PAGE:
Concept art of the Grand Ascent
Greenwich Park

Restoring Greenwich Park's disappearing 17th century landscape

We have begun a three-year plan to protect and restore Greenwich Park’s threatened 17th century landscape, before its unique features are lost forever.

Reviving a unique landscape fit for a king

In the 16th century, Greenwich Park was the hunting ground of Henry VIII, but in the late 17th century, Charles II transformed this wild terrain into a formal Baroque landscape, designed by André Le Nôtre - the renowned landscape architect behind the gardens at the Palace of Versailles.

The landscape comprises the Grand Ascent (giant grass steps), and a formal banked layout (parterres) lined with sweeping tree avenues. It provides a symmetrical formal layout linking the Thames to Blackheath Gate and beyond.

Threatened landscape

However, over time, the original sharp landscape features have eroded and slumped, accelerated by footfall from 5 million annual visitors.

The avenues were originally planted with elm trees that were wiped out by Dutch elm disease. They were re-planted with Turkey oak trees in the 1970s, but these are a poor-quality species and today the trees are severely squirrel damaged and in decline. The Turkey oak trees in the park are often infected by Oak Processionary Moth and Knopper Gall wasp (a pest of our native oak tree). Several avenue trees have already died, leaving gaps.

The revival

We will restore this historic landscape, reviving the view that was created for Charles II, and protecting it for everyone to enjoy, for generations.

We will restore the declining tree avenues in carefully-managed phases over 3 years by removing the damaged Turkey oak trees, and a small number of badly-damaged beech trees, and planting a net increase of new trees: native, more-resilient, semi-mature, wildlife-friendly lime and elm trees. We won’t remove any trees planted before the 1970s.

The new tree avenues will provide long-term benefit for wildlife, with flowering limes providing nectar. More disease-resistant elms will provide a habitat for the protected white letter hairstreak butterfly and will mark a return to the original planting plan of the 1660s.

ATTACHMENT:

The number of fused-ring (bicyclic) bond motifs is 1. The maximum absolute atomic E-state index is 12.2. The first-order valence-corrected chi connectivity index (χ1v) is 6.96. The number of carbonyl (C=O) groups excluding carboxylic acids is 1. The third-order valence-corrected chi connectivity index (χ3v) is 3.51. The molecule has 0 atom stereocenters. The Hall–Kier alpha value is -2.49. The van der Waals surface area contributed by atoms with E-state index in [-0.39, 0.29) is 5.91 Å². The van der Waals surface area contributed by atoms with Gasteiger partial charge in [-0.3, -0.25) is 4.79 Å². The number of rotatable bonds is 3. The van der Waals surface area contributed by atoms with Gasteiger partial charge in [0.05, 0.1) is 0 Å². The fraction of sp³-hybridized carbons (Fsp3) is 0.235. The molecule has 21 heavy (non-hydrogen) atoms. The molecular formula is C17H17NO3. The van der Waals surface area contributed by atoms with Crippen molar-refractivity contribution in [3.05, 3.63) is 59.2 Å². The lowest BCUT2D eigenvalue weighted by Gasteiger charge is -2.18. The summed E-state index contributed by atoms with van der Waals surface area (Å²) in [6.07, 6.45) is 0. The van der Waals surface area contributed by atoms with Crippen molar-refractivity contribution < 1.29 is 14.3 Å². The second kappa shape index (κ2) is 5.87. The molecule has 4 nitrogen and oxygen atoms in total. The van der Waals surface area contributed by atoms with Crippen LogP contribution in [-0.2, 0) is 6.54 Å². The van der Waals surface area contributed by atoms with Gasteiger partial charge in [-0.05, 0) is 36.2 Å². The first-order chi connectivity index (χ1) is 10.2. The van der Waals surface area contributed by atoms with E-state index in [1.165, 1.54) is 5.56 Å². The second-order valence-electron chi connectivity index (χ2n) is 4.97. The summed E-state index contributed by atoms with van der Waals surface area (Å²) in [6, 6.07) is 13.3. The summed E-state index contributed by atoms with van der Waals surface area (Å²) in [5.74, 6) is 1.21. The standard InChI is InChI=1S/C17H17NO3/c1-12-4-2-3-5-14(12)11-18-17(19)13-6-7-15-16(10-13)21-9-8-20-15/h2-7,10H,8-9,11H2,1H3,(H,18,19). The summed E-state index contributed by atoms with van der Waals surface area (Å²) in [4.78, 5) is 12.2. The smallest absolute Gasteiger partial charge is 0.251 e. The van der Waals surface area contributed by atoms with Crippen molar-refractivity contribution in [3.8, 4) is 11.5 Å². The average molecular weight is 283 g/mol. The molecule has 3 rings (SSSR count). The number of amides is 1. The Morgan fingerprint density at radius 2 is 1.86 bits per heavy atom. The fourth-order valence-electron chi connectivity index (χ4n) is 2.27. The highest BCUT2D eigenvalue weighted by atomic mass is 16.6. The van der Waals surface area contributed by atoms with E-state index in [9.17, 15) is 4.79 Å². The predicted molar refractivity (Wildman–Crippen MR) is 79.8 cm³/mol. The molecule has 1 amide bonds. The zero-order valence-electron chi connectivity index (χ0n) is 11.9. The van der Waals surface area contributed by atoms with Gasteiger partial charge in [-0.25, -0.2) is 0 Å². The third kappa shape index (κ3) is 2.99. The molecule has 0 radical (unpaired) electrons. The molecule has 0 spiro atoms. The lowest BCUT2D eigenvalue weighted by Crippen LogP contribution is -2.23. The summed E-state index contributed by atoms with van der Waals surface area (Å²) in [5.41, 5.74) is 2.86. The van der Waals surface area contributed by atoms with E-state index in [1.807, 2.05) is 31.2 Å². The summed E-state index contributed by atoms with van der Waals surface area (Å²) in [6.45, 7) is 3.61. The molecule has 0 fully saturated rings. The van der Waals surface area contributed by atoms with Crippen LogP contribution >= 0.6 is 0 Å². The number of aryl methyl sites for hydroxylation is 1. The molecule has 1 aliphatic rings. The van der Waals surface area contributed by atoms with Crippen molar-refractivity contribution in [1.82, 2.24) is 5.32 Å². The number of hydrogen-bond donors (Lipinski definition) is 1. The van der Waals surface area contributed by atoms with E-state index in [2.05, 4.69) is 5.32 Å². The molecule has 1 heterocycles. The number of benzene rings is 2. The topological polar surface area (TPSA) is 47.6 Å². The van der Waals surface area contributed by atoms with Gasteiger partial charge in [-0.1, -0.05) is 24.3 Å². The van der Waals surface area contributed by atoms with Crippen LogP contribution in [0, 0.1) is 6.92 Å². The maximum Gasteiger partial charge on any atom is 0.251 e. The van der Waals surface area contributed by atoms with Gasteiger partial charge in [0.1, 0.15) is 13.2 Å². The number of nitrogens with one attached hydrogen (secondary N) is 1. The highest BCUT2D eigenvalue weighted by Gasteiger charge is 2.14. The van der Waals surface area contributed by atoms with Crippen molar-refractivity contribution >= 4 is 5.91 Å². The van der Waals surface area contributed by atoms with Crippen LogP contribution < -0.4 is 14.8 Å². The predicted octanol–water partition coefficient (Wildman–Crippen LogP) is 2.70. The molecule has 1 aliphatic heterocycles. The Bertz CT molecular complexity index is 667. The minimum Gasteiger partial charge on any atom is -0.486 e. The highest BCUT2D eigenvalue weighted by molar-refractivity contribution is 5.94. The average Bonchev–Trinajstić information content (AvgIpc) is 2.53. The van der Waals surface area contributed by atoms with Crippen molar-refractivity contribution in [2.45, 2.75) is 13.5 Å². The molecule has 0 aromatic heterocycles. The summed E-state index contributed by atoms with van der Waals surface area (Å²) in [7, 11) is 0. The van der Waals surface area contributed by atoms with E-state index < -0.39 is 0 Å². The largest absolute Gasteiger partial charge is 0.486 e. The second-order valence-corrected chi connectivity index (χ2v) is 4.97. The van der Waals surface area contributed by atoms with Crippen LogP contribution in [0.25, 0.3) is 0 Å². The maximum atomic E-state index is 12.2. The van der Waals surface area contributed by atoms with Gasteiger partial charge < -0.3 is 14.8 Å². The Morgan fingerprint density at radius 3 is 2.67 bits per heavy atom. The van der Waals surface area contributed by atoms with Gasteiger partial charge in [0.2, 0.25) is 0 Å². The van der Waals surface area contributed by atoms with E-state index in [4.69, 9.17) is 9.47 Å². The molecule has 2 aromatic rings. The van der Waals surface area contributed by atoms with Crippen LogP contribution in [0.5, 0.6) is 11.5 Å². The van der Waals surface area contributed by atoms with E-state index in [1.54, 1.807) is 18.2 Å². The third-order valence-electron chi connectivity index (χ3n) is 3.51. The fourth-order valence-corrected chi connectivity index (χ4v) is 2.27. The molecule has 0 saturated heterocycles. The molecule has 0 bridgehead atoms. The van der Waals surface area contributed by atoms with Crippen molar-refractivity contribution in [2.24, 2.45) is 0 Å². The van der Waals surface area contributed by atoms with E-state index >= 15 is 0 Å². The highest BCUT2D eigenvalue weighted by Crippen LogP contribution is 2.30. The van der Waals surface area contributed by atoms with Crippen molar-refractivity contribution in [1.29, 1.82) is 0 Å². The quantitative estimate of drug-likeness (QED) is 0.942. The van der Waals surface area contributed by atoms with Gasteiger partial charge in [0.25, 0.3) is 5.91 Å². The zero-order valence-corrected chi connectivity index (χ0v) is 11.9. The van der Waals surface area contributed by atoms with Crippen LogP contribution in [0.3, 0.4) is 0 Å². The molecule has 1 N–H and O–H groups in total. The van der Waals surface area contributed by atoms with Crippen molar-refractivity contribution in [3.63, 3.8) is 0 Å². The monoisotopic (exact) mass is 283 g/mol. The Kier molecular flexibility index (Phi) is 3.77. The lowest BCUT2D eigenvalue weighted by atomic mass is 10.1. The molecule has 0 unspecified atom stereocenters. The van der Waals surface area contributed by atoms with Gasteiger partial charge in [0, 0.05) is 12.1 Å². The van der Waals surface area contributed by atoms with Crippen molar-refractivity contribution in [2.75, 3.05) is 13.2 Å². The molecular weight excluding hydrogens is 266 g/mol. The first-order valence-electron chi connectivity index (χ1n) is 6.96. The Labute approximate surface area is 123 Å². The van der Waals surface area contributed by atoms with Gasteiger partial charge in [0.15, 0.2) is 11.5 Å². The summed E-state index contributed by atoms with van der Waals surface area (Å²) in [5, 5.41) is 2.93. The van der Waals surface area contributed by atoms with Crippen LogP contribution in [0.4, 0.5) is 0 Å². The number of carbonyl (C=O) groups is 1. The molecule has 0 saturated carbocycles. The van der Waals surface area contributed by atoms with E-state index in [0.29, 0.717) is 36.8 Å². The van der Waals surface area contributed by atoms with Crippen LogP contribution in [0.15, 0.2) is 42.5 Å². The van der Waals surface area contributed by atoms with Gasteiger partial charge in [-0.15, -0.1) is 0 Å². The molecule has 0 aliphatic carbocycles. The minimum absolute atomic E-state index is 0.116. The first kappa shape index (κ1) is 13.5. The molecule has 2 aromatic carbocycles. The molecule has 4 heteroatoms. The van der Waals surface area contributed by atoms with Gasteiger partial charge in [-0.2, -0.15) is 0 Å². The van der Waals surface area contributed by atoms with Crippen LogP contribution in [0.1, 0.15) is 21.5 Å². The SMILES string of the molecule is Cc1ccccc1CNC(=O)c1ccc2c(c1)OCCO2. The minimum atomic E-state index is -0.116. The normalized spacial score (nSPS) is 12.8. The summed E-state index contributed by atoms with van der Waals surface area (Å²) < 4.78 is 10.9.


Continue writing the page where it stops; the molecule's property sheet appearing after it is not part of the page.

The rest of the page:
The restoration of the tree avenues will ensure that foraging habitat and movement corridors for birds, bats and other wildlife will be retained for years to come.

We will install several irrigation points connecting to ground water to sustainably overcome challenges of fast-draining soil.

We are also enhancing 7,000 square metres of woodland areas across the wider park, comprising native, diverse and wildlife-friendly trees, to boost carbon absorption and enhance biodiversity.

We will simultaneously use cutting-edge landscape design to re-define the banking and steps.

We will enhance the valuable acid grassland environment, to support wild grasses, flowers and invertebrates. The landscape restoration will expand valuable acid grassland habitats found in the park, providing foraging habitat for pollinators and birds, with specific opportunities incorporated for ground nesting bees and wasps.

Works will begin winter 2022 to be completed March 2025. The work is being delivered through Greenwich Park Revealed.

Parterre Avenue restoration timeline of works

Full plan

The full plan of the project works from Year 1 to 3.

Parterre Avenue Restoration - Full Plan

Year 1 completion

Snapshot of the tree avenues following the phased restoration works delivered at Year 1.

Parterre Avenue Restoration - Year 1

Year 2 completion

Snapshot of the tree avenues following the phased restoration works delivered at Year 2.

Parterre Avenue Restoration - Year 2

Year 3 completion

Snapshot of the tree avenues following the phased restoration works delivered at Year 3.

Parterre Avenue Restoration - Year 3